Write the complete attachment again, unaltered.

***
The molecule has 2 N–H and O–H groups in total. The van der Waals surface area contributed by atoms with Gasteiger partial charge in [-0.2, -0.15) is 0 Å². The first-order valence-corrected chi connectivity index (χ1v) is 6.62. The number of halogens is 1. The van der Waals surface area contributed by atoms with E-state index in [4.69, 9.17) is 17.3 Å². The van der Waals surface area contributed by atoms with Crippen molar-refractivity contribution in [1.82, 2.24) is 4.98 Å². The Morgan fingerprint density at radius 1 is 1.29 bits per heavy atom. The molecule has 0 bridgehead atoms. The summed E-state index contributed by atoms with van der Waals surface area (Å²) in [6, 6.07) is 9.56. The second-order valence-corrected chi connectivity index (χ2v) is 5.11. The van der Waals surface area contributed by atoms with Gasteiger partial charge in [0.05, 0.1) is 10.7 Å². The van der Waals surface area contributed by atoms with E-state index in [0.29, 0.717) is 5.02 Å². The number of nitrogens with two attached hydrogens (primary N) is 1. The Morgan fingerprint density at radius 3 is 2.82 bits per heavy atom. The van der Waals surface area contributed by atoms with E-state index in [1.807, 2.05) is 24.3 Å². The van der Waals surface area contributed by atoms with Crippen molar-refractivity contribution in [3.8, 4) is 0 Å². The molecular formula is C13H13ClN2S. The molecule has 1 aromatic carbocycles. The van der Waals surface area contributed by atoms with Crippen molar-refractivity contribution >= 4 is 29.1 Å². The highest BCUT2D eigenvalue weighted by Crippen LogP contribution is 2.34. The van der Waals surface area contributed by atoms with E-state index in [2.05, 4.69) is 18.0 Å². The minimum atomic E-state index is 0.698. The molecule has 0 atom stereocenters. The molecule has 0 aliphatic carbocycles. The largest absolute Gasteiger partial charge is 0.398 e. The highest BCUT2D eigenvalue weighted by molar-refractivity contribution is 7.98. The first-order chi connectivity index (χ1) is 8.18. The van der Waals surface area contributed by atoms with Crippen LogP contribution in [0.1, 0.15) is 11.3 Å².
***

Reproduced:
The molecule has 2 N–H and O–H groups in total. The van der Waals surface area contributed by atoms with Gasteiger partial charge in [-0.2, -0.15) is 0 Å². The first-order valence-corrected chi connectivity index (χ1v) is 6.62. The number of halogens is 1. The van der Waals surface area contributed by atoms with E-state index in [4.69, 9.17) is 17.3 Å². The van der Waals surface area contributed by atoms with Crippen molar-refractivity contribution in [1.82, 2.24) is 4.98 Å². The Morgan fingerprint density at radius 1 is 1.29 bits per heavy atom. The molecule has 0 bridgehead atoms. The summed E-state index contributed by atoms with van der Waals surface area (Å²) in [6, 6.07) is 9.56. The second-order valence-corrected chi connectivity index (χ2v) is 5.11. The van der Waals surface area contributed by atoms with Gasteiger partial charge in [0.05, 0.1) is 10.7 Å². The van der Waals surface area contributed by atoms with E-state index in [0.29, 0.717) is 5.02 Å². The number of nitrogens with two attached hydrogens (primary N) is 1. The Morgan fingerprint density at radius 3 is 2.82 bits per heavy atom. The van der Waals surface area contributed by atoms with E-state index in [1.807, 2.05) is 24.3 Å². The van der Waals surface area contributed by atoms with Crippen molar-refractivity contribution in [3.8, 4) is 0 Å². The molecular formula is C13H13ClN2S. The molecule has 1 aromatic carbocycles. The van der Waals surface area contributed by atoms with Crippen molar-refractivity contribution >= 4 is 29.1 Å². The highest BCUT2D eigenvalue weighted by Crippen LogP contribution is 2.34. The van der Waals surface area contributed by atoms with E-state index in [2.05, 4.69) is 18.0 Å². The minimum atomic E-state index is 0.698. The molecule has 0 atom stereocenters. The molecule has 0 aliphatic carbocycles. The largest absolute Gasteiger partial charge is 0.398 e. The highest BCUT2D eigenvalue weighted by molar-refractivity contribution is 7.98. The first-order chi connectivity index (χ1) is 8.18. The van der Waals surface area contributed by atoms with Crippen LogP contribution in [0.1, 0.15) is 11.3 Å².